Prolonged rest for greater than 24 hours after incidental durotomy led to increased length of hospital stay, increased medical, and wound complications compared with rapid mobilization, based on results introduced here.
Ketan Verma, MD, and colleagues categorized 361 patients who underwent incidental durotomy between January 2010 and November 2020 into two groups based on whether or not they were instantly mobilized (n=254) or required extended mattress rest for greater than 24 hours after surgery (n=107).
Verma noted patients on prolonged bed rest spent a considerably longer time in the hospital. When categorized based on whether or not the patient underwent a discectomy, laminectomy, or decompression and fusion, the statistical distinction remained, with an extended hospital stay related to patients on prolonged bed relaxation, based on Verma.
“Comparing all the medical issues, what we found within the group that was saved flat for larger than 24 hours after a primarily repaired durotomy, there was the next likelihood of these patients having an ileus or urinary retention, [urinary tract infections] UTIs, pulmonary points and confusion,” Verma said in his presentation on the North American Spine Society Annual Meeting. “[Deep vein thrombosis] DVT was the only group where there was no statistical difference between the 2 groups.”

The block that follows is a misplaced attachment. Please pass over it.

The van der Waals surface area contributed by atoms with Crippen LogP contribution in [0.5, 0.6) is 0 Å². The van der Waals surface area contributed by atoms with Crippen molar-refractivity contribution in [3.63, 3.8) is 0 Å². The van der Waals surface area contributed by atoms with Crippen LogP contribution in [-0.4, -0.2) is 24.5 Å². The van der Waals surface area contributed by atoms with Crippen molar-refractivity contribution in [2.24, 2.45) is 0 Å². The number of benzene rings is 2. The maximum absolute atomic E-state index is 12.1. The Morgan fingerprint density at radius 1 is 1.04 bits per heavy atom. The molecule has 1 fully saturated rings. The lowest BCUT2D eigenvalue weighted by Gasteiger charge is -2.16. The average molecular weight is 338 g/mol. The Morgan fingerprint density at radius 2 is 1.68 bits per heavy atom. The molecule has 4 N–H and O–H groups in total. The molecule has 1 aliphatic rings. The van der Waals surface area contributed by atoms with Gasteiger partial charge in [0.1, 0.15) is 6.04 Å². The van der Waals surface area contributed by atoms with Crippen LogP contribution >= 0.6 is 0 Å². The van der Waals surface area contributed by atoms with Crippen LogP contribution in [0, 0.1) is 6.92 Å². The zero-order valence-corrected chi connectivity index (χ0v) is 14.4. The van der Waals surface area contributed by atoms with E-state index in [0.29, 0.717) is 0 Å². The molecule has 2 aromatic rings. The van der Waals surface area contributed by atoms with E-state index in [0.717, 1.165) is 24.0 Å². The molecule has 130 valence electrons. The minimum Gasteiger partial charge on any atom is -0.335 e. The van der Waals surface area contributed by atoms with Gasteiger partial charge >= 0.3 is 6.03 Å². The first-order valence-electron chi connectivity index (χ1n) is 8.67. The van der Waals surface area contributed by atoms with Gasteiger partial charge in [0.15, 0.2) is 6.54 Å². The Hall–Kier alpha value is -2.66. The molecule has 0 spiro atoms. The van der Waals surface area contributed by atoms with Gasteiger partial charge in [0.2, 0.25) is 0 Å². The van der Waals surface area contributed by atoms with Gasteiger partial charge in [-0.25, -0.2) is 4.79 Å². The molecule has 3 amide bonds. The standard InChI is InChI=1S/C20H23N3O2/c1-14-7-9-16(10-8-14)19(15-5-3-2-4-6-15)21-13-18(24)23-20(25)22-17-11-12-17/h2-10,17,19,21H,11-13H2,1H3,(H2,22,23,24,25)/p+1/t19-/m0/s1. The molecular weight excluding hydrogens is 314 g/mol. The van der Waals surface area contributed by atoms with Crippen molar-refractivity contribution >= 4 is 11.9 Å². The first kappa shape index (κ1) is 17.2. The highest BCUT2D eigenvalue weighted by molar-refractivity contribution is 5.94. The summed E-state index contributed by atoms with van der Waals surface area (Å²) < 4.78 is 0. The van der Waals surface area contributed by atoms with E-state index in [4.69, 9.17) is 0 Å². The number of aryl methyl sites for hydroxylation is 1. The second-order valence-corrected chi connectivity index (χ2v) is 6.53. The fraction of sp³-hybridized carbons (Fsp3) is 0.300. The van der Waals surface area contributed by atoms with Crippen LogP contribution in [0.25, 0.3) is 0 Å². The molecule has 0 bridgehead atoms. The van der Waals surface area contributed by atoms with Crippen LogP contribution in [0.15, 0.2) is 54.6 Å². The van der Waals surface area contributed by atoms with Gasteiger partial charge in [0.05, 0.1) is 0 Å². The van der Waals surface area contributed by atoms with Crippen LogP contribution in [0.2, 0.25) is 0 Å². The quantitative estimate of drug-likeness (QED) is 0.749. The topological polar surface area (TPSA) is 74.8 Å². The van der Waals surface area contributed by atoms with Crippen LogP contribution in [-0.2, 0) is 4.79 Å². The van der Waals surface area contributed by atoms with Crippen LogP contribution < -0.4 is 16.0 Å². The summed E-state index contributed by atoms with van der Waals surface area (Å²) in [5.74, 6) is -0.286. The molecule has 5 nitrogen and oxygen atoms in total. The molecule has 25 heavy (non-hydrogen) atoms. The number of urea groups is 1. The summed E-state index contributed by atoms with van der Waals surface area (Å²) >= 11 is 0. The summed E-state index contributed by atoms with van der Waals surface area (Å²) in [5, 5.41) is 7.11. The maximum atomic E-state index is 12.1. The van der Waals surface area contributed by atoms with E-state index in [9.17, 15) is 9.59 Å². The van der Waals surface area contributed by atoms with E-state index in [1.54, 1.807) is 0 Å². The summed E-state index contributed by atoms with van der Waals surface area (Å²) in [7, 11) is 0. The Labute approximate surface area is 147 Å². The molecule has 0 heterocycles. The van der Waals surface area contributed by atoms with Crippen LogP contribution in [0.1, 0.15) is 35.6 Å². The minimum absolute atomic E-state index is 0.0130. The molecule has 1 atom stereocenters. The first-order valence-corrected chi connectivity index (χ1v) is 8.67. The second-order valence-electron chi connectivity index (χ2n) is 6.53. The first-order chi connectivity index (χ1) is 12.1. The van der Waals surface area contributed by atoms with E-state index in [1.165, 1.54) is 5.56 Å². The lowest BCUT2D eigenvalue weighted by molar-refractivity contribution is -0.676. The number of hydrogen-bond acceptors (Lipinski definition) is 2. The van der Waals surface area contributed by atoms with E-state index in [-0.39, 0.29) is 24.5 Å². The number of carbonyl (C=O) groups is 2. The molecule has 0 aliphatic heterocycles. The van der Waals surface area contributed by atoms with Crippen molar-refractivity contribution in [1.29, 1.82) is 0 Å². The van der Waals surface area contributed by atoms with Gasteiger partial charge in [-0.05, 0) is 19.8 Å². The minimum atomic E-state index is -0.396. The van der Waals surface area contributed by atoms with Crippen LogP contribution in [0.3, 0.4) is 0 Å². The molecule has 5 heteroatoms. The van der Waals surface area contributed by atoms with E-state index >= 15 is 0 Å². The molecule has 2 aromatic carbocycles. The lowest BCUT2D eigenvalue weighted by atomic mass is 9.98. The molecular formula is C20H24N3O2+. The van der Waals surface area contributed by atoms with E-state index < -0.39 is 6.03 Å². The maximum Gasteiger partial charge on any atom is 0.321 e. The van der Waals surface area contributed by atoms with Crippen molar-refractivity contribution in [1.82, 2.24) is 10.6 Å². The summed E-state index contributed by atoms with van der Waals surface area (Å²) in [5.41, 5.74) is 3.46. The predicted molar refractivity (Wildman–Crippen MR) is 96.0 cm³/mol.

He added 15.9% of patients on prolonged bed relaxation had wound issues or infection compared with 8.7% of patients who were immediately mobilized.
“The thought that if you happen to hold somebody flat it might forestall you from revision surgery or the opposite approach round if you happen to instantly mobilize a patient that would result in a revision surgery was not essentially found to be true,” Verma said. “There was no statistical distinction between the 2 groups – immediate mobilization vs. flat – for greater than 24 hours in terms of reoperation rate.”